<span class="mw-page-title-main">1789</span> Calendar year

1789 (MDCCLXXXIX) was a common year starting on Thursday of the Gregorian calendar and a common year starting on Monday of the Julian calendar, the 1789th year of the Common Era (CE) and Anno Domini (AD) designations, the 789th year of the 2nd millennium, the 89th year of the 18th century, and the 10th and last year of the 1780s decade. As of the start of 1789, the Gregorian calendar was 11 days ahead of the Julian calendar, which remained in localized use until 1923.

<span class="mw-page-title-main">1782</span> Calendar year

1782 (MDCCLXXXII) was a common year starting on Tuesday of the Gregorian calendar and a common year starting on Saturday of the Julian calendar, the 1782nd year of the Common Era (CE) and Anno Domini (AD) designations, the 782nd year of the 2nd millennium, the 82nd year of the 18th century, and the 3rd year of the 1780s decade. As of the start of 1782, the Gregorian calendar was 11 days ahead of the Julian calendar, which remained in localized use until 1923.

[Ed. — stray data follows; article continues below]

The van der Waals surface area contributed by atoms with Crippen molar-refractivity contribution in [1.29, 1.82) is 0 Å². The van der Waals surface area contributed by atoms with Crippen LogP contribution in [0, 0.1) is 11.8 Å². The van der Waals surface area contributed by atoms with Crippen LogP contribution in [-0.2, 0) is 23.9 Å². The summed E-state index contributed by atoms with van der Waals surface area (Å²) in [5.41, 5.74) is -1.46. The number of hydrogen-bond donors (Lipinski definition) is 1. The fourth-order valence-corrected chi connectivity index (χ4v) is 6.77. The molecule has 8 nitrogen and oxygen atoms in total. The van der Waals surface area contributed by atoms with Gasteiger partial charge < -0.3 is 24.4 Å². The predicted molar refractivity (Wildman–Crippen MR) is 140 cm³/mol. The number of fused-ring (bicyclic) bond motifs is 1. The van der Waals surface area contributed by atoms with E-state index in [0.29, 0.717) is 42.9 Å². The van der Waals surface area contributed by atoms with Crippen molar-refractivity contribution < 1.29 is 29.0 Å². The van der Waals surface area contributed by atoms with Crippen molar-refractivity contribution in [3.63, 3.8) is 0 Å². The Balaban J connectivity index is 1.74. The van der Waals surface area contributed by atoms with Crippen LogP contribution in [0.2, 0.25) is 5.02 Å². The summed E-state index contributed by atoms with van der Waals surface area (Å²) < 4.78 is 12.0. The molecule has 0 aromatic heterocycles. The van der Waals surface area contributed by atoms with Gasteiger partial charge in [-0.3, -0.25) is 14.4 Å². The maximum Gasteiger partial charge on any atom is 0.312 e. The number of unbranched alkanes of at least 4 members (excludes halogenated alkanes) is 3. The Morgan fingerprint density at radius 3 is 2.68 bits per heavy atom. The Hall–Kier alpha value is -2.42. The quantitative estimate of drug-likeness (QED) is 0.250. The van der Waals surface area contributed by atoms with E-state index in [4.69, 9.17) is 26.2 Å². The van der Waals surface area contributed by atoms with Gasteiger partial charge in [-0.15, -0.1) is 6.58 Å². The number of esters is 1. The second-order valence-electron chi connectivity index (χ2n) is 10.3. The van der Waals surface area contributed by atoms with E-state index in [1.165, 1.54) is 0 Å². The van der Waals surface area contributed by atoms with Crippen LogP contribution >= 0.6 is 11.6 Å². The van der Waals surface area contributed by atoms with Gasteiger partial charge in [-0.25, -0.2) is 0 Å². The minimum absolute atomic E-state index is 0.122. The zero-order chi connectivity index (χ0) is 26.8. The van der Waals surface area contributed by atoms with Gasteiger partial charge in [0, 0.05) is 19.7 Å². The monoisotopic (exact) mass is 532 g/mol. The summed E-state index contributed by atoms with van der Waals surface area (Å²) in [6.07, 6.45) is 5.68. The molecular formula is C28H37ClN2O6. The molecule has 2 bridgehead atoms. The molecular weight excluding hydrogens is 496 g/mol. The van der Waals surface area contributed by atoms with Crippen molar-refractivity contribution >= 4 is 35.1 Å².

<span class="mw-page-title-main">1829</span> Calendar year

1829 (MDCCCXXIX) was a common year starting on Thursday of the Gregorian calendar and a common year starting on Tuesday of the Julian calendar, the 1829th year of the Common Era (CE) and Anno Domini (AD) designations, the 829th year of the 2nd millennium, the 29th year of the 19th century, and the 10th and last year of the 1820s decade. As of the start of 1829, the Gregorian calendar was 12 days ahead of the Julian calendar, which remained in localized use until 1923.

<span class="mw-page-title-main">1803</span> Calendar year

1803 (MDCCCIII) was a common year starting on Saturday of the Gregorian calendar and a common year starting on Thursday of the Julian calendar, the 1803rd year of the Common Era (CE) and Anno Domini (AD) designations, the 803rd year of the 2nd millennium, the 3rd year of the 19th century, and the 4th year of the 1800s decade. As of the start of 1803, the Gregorian calendar was 12 days ahead of the Julian calendar, which remained in localized use until 1923.